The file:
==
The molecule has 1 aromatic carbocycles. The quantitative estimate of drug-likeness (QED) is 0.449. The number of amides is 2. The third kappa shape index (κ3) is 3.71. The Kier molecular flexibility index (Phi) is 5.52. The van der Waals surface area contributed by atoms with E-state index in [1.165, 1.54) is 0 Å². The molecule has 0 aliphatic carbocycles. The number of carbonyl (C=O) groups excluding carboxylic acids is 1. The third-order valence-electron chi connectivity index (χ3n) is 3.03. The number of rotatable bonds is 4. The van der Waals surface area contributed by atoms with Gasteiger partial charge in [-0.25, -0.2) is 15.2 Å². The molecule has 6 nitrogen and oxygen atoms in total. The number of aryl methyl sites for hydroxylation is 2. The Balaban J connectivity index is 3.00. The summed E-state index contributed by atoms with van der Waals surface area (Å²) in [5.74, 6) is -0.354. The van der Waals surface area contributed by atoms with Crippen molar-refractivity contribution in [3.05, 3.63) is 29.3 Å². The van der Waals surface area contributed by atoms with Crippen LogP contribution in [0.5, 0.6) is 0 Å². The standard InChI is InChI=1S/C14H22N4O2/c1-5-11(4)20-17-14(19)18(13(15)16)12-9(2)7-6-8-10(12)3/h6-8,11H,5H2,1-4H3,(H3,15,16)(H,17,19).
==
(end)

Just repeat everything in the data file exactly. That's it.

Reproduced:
The molecule has 1 aromatic carbocycles. The quantitative estimate of drug-likeness (QED) is 0.449. The number of amides is 2. The third kappa shape index (κ3) is 3.71. The Kier molecular flexibility index (Phi) is 5.52. The van der Waals surface area contributed by atoms with E-state index in [1.165, 1.54) is 0 Å². The molecule has 0 aliphatic carbocycles. The number of carbonyl (C=O) groups excluding carboxylic acids is 1. The third-order valence-electron chi connectivity index (χ3n) is 3.03. The number of rotatable bonds is 4. The van der Waals surface area contributed by atoms with Gasteiger partial charge in [-0.25, -0.2) is 15.2 Å². The molecule has 6 nitrogen and oxygen atoms in total. The number of aryl methyl sites for hydroxylation is 2. The Balaban J connectivity index is 3.00. The summed E-state index contributed by atoms with van der Waals surface area (Å²) in [5.74, 6) is -0.354. The van der Waals surface area contributed by atoms with Crippen molar-refractivity contribution in [3.05, 3.63) is 29.3 Å². The van der Waals surface area contributed by atoms with Crippen LogP contribution in [0.5, 0.6) is 0 Å². The standard InChI is InChI=1S/C14H22N4O2/c1-5-11(4)20-17-14(19)18(13(15)16)12-9(2)7-6-8-10(12)3/h6-8,11H,5H2,1-4H3,(H3,15,16)(H,17,19).